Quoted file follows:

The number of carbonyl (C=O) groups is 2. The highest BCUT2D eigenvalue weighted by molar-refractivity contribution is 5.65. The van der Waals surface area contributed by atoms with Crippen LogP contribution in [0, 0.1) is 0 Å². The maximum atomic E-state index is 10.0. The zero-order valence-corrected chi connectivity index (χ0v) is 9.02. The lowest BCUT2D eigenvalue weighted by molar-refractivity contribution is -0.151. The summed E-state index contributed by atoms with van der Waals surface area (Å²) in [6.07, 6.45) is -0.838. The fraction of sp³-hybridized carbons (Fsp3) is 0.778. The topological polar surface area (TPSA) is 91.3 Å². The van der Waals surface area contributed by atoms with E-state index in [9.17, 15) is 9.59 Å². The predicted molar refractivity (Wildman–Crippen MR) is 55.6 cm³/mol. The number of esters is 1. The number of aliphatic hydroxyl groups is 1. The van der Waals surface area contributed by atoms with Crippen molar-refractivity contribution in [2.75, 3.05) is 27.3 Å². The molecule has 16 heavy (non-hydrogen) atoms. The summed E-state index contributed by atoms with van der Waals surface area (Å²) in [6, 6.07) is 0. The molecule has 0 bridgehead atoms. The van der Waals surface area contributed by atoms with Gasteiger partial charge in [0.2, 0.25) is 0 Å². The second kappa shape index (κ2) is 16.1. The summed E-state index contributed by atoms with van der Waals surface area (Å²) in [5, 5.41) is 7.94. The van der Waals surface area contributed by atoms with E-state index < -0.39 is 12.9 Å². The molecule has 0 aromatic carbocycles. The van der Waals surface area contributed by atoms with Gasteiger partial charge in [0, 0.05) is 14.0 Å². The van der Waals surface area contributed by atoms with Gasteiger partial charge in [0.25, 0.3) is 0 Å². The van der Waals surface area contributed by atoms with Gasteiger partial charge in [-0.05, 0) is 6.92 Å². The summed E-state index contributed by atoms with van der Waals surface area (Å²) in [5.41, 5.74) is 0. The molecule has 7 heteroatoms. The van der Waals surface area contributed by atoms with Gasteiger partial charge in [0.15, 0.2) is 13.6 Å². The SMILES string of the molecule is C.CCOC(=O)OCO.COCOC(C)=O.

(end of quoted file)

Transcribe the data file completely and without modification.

The number of carbonyl (C=O) groups is 2. The highest BCUT2D eigenvalue weighted by molar-refractivity contribution is 5.65. The van der Waals surface area contributed by atoms with Crippen LogP contribution in [0, 0.1) is 0 Å². The maximum atomic E-state index is 10.0. The zero-order valence-corrected chi connectivity index (χ0v) is 9.02. The lowest BCUT2D eigenvalue weighted by molar-refractivity contribution is -0.151. The summed E-state index contributed by atoms with van der Waals surface area (Å²) in [6.07, 6.45) is -0.838. The fraction of sp³-hybridized carbons (Fsp3) is 0.778. The topological polar surface area (TPSA) is 91.3 Å². The van der Waals surface area contributed by atoms with E-state index in [9.17, 15) is 9.59 Å². The predicted molar refractivity (Wildman–Crippen MR) is 55.6 cm³/mol. The number of esters is 1. The number of aliphatic hydroxyl groups is 1. The van der Waals surface area contributed by atoms with Crippen molar-refractivity contribution in [2.75, 3.05) is 27.3 Å². The molecule has 16 heavy (non-hydrogen) atoms. The summed E-state index contributed by atoms with van der Waals surface area (Å²) in [6, 6.07) is 0. The molecule has 0 bridgehead atoms. The van der Waals surface area contributed by atoms with Gasteiger partial charge in [0.2, 0.25) is 0 Å². The second kappa shape index (κ2) is 16.1. The summed E-state index contributed by atoms with van der Waals surface area (Å²) in [5, 5.41) is 7.94. The van der Waals surface area contributed by atoms with E-state index < -0.39 is 12.9 Å². The molecule has 0 aromatic carbocycles. The van der Waals surface area contributed by atoms with Gasteiger partial charge in [0, 0.05) is 14.0 Å². The van der Waals surface area contributed by atoms with Gasteiger partial charge in [0.25, 0.3) is 0 Å². The van der Waals surface area contributed by atoms with Gasteiger partial charge in [-0.05, 0) is 6.92 Å². The summed E-state index contributed by atoms with van der Waals surface area (Å²) in [5.41, 5.74) is 0. The molecule has 7 heteroatoms. The van der Waals surface area contributed by atoms with Gasteiger partial charge in [0.15, 0.2) is 13.6 Å². The SMILES string of the molecule is C.CCOC(=O)OCO.COCOC(C)=O.